For the next few weeks on the blog I thought I would share my thoughts on some of the most popular and/or recently released cookbooks for babies and toddlers.
Starting the weaning process often leads people to think about their own diets a little more, and the need to limit salt and sugar for young children often encourages people to do more cooking and rely less on convenience, processed foods. Having a good cookbook to hand will help nurture this enthusiasm for homemade cooking and can help get the kids involved too.
This week I’ll start with a newly released one, The Tickle Fingers Cookbook.
Just to stress that I have no association with any of the authors or publishers of any of these books. I either hired the books from the library or already owned them having purchased them myself. I am reviewing them as a mum who often finds cooking when time-limited a bit of a chore, wants to get the kids involved where I can and eat the same thing as a family wherever possible. I have looked over the recipes and advice given in the books from a nutritional perspective but only in a superficial capacity.
Author: Annabel Woolmer
Aimed at: Cooking with 1-4 year olds
Price: Currently available on Amazon for £12.08 for the hardback version
Range of choices – 3 out of 5
Types of dishes – 3 out of 5
Ease to cook – 5 out of 5
Suitability for allergy sufferers – 3.5 out of 5
Suitability for the whole family – 3 out of 5
This book allows toddlers to get really involved in all aspects of the food preparation with very easy to prepare meals and snacks. It is very user-friendly. Recipes are classified into 3 sections by the level of difficulty so that your child can progress through the sections as their age and ability level increases. There is lots of advice for parents and carers on approach and preparation for those who haven’t braved cooking with little ones before.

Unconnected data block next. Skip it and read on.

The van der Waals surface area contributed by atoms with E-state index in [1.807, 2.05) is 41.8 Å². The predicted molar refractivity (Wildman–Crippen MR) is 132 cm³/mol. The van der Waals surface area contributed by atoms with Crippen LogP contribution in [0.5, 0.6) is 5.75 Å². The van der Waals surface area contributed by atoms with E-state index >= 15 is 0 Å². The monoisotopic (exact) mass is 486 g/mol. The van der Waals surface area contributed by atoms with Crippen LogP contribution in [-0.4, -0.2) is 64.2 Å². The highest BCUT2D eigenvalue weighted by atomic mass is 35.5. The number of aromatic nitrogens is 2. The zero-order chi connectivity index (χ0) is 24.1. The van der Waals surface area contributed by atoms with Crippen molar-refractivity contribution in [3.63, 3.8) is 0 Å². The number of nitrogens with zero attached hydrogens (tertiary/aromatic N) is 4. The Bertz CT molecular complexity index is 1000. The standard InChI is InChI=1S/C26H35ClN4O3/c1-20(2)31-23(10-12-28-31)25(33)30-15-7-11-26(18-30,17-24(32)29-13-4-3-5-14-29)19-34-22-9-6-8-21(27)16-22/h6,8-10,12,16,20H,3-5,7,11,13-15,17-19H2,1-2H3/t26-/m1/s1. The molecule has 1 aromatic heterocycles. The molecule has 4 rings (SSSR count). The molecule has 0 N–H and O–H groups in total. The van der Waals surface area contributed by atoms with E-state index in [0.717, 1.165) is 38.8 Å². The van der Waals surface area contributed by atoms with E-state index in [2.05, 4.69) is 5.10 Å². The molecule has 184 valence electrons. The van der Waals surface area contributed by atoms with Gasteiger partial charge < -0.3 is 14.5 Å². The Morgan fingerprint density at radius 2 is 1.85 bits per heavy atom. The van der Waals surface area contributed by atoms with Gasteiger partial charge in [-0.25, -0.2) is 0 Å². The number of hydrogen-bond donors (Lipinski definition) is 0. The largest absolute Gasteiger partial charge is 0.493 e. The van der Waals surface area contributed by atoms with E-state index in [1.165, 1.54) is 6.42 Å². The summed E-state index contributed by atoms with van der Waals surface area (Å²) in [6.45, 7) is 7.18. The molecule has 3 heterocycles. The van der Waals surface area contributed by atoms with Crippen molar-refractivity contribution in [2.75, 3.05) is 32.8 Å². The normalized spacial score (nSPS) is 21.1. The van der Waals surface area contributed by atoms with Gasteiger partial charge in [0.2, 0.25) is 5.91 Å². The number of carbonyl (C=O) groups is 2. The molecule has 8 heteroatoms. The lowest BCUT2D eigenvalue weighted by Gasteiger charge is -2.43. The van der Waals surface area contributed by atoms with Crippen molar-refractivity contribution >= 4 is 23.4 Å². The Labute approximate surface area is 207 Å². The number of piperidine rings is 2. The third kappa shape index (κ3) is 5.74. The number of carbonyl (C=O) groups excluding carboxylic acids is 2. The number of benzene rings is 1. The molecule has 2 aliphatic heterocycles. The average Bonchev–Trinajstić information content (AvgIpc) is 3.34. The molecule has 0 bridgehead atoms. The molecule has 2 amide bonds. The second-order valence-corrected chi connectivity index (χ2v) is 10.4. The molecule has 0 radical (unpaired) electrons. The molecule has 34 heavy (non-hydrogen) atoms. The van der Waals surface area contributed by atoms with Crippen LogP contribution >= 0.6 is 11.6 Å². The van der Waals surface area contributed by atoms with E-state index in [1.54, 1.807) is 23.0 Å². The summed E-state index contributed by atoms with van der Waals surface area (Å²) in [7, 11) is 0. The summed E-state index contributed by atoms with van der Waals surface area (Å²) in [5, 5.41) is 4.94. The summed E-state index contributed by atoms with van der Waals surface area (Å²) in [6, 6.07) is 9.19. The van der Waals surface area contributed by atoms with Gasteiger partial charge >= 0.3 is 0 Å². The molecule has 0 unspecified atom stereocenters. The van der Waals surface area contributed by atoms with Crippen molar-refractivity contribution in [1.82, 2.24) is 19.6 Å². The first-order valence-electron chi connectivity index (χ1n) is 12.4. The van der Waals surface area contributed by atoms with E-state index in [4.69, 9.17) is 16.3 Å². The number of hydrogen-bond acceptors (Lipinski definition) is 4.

The number of recipes is more limited than other books I have looked at. It contains some nice breakfast, lunch and dessert choices. Nothing too exciting in the snack time options and quite limited mains choices mean that you’ll not use this book for weekly meal planning but would be perfect for making a couple of recipes a week with your little one that everyone could enjoy. The need to avoid handling of raw meat (everything in the recipe is suitable for a child to put in their mouths without you stressing out about it!) means that there is a heavier weighting towards fish dishes so you will find your choices for main meals are a bit more limited if you dislike fish.
Although not a book about weaning, there are a number of recipes that could be easily adapted for the BLW approach (e.g. by using golden syrup in place of honey). We found it a nice way to get older siblings interested in cooking for their little brother or sister.
For those with food allergies there is an allergy chart at the back to easily pick your recipes, and ideas for allergy substitutions with each recipe. Those with nut and gluten allergies can attempt almost all the recipes listed, and there are only 11 and 7 out of the 60 recipes that are not suitable for egg and dairy allergies respectively, so still a good variety to try.
As much as the book encourages kids to get stuck in to cooking there is also a useful ‘sticky fingers’ alert for those children with sensory difficulties or who might not like this sensation so that this step can be avoided or undertaken by an adult.
The ingredients used are easy to source and there is a useful key ingredients list to keep in stock for impromptu rainy day cooking. There’s also a useful section on ideas for using up leftover food items you have lying around.
- Blueberry Yogurt Muffins (but used apricots in place of blueberries)
- Courgette & Carrot Bites
- Overnight Oats (using strawberries in place of blueberries)
We also used golden syrup in place of honey so that the baby could try them too
The overnight oats were a definite hit at breakfast and we’ll be making those again. The other two recipes were good for taking out for snacks for the children, not really a winner with the adults. The portion sizes were great for little ones and we managed to make 3 recipes in an hour (not including cooking time) so there should be something suitable even for those with a very limited attention span.
The only downsides I would suggest with the book are that the pictures could be bigger (my little girl loves to see exactly what the end product should look like) and the ingredients and steps for each recipe could be in an easier read format so that older children could start to follow these themselves.
It would be a lovely one to send them with to grandma’s house on a rainy day or as a gift for a friend with a toddler. Not one if you’re looking for advice on weaning, an everyday cookbook or meal plan ideas.
You’ll love this book if…..
- You got on well with the baby-led weaning approach
- You love the idea of your children learning through cooking from a young age
- You don’t mind what the final product looks like too much!